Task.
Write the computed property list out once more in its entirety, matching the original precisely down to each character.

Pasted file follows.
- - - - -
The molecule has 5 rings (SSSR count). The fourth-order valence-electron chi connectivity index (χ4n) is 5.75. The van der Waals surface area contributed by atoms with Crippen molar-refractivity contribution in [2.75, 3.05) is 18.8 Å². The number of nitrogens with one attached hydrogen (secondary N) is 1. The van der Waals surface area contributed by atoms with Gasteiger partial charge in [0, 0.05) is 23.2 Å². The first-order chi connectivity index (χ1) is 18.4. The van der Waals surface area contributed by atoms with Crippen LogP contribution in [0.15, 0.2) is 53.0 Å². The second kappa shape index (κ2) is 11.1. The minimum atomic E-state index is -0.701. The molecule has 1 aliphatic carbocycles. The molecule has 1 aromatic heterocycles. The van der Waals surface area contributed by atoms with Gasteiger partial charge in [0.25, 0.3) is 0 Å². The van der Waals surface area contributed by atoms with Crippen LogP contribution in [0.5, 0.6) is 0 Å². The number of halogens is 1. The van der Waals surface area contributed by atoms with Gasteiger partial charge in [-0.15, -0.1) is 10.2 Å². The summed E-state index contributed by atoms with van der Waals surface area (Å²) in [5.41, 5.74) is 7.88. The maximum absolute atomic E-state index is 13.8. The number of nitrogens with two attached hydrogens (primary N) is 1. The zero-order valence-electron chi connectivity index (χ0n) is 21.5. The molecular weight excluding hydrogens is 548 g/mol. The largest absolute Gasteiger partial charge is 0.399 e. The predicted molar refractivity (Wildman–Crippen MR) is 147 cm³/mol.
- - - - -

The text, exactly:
The molecule has 5 rings (SSSR count). The fourth-order valence-electron chi connectivity index (χ4n) is 5.75. The van der Waals surface area contributed by atoms with Crippen molar-refractivity contribution in [2.75, 3.05) is 18.8 Å². The number of nitrogens with one attached hydrogen (secondary N) is 1. The van der Waals surface area contributed by atoms with Gasteiger partial charge in [0, 0.05) is 23.2 Å². The first-order chi connectivity index (χ1) is 18.4. The van der Waals surface area contributed by atoms with Crippen LogP contribution in [0.15, 0.2) is 53.0 Å². The second kappa shape index (κ2) is 11.1. The minimum atomic E-state index is -0.701. The molecule has 1 aliphatic carbocycles. The molecule has 1 aromatic heterocycles. The van der Waals surface area contributed by atoms with Gasteiger partial charge in [0.25, 0.3) is 0 Å². The van der Waals surface area contributed by atoms with Crippen LogP contribution in [0.5, 0.6) is 0 Å². The number of halogens is 1. The van der Waals surface area contributed by atoms with Gasteiger partial charge in [-0.15, -0.1) is 10.2 Å². The summed E-state index contributed by atoms with van der Waals surface area (Å²) in [5.41, 5.74) is 7.88. The maximum absolute atomic E-state index is 13.8. The number of nitrogens with two attached hydrogens (primary N) is 1. The zero-order valence-electron chi connectivity index (χ0n) is 21.5. The molecular weight excluding hydrogens is 548 g/mol. The largest absolute Gasteiger partial charge is 0.399 e. The predicted molar refractivity (Wildman–Crippen MR) is 147 cm³/mol.